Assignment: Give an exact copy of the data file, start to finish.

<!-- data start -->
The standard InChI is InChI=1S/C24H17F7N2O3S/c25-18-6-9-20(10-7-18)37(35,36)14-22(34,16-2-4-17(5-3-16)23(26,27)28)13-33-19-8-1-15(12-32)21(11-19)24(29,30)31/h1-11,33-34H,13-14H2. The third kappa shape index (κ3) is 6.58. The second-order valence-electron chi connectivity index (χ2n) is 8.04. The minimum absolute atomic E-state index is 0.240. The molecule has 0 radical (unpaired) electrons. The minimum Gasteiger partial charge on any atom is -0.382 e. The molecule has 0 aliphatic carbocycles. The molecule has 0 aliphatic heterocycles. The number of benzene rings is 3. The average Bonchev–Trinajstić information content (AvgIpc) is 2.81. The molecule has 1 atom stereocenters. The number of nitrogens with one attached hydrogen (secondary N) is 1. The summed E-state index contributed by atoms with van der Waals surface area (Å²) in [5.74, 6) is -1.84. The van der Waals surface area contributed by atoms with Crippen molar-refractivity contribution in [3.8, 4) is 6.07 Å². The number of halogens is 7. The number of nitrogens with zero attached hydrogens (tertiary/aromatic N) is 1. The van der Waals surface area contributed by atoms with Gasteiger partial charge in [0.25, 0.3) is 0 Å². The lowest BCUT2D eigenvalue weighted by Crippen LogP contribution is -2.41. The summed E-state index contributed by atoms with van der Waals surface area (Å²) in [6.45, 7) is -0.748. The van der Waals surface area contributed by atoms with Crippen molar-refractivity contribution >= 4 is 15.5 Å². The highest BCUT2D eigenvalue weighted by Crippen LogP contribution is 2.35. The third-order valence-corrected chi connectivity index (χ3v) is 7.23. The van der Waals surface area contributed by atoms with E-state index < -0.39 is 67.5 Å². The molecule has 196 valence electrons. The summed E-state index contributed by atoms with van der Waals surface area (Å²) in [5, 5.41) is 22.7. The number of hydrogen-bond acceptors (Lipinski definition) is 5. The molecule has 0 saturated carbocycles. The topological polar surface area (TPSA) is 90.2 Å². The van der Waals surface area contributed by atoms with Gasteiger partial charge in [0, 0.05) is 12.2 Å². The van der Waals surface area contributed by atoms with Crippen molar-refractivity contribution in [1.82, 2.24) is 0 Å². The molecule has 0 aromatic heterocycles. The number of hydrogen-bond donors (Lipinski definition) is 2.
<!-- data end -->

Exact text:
The standard InChI is InChI=1S/C24H17F7N2O3S/c25-18-6-9-20(10-7-18)37(35,36)14-22(34,16-2-4-17(5-3-16)23(26,27)28)13-33-19-8-1-15(12-32)21(11-19)24(29,30)31/h1-11,33-34H,13-14H2. The third kappa shape index (κ3) is 6.58. The second-order valence-electron chi connectivity index (χ2n) is 8.04. The minimum absolute atomic E-state index is 0.240. The molecule has 0 radical (unpaired) electrons. The minimum Gasteiger partial charge on any atom is -0.382 e. The molecule has 0 aliphatic carbocycles. The molecule has 0 aliphatic heterocycles. The number of benzene rings is 3. The average Bonchev–Trinajstić information content (AvgIpc) is 2.81. The molecule has 1 atom stereocenters. The number of nitrogens with one attached hydrogen (secondary N) is 1. The summed E-state index contributed by atoms with van der Waals surface area (Å²) in [5.74, 6) is -1.84. The van der Waals surface area contributed by atoms with Crippen molar-refractivity contribution in [3.8, 4) is 6.07 Å². The number of halogens is 7. The number of nitrogens with zero attached hydrogens (tertiary/aromatic N) is 1. The van der Waals surface area contributed by atoms with Gasteiger partial charge in [0.25, 0.3) is 0 Å². The lowest BCUT2D eigenvalue weighted by Crippen LogP contribution is -2.41. The summed E-state index contributed by atoms with van der Waals surface area (Å²) in [6.45, 7) is -0.748. The van der Waals surface area contributed by atoms with Crippen molar-refractivity contribution >= 4 is 15.5 Å². The highest BCUT2D eigenvalue weighted by Crippen LogP contribution is 2.35. The third-order valence-corrected chi connectivity index (χ3v) is 7.23. The van der Waals surface area contributed by atoms with E-state index < -0.39 is 67.5 Å². The molecule has 196 valence electrons. The summed E-state index contributed by atoms with van der Waals surface area (Å²) in [5, 5.41) is 22.7. The number of hydrogen-bond acceptors (Lipinski definition) is 5. The molecule has 0 saturated carbocycles. The topological polar surface area (TPSA) is 90.2 Å². The van der Waals surface area contributed by atoms with Gasteiger partial charge in [0, 0.05) is 12.2 Å². The van der Waals surface area contributed by atoms with Crippen molar-refractivity contribution in [1.82, 2.24) is 0 Å². The molecule has 0 aromatic heterocycles. The number of hydrogen-bond donors (Lipinski definition) is 2.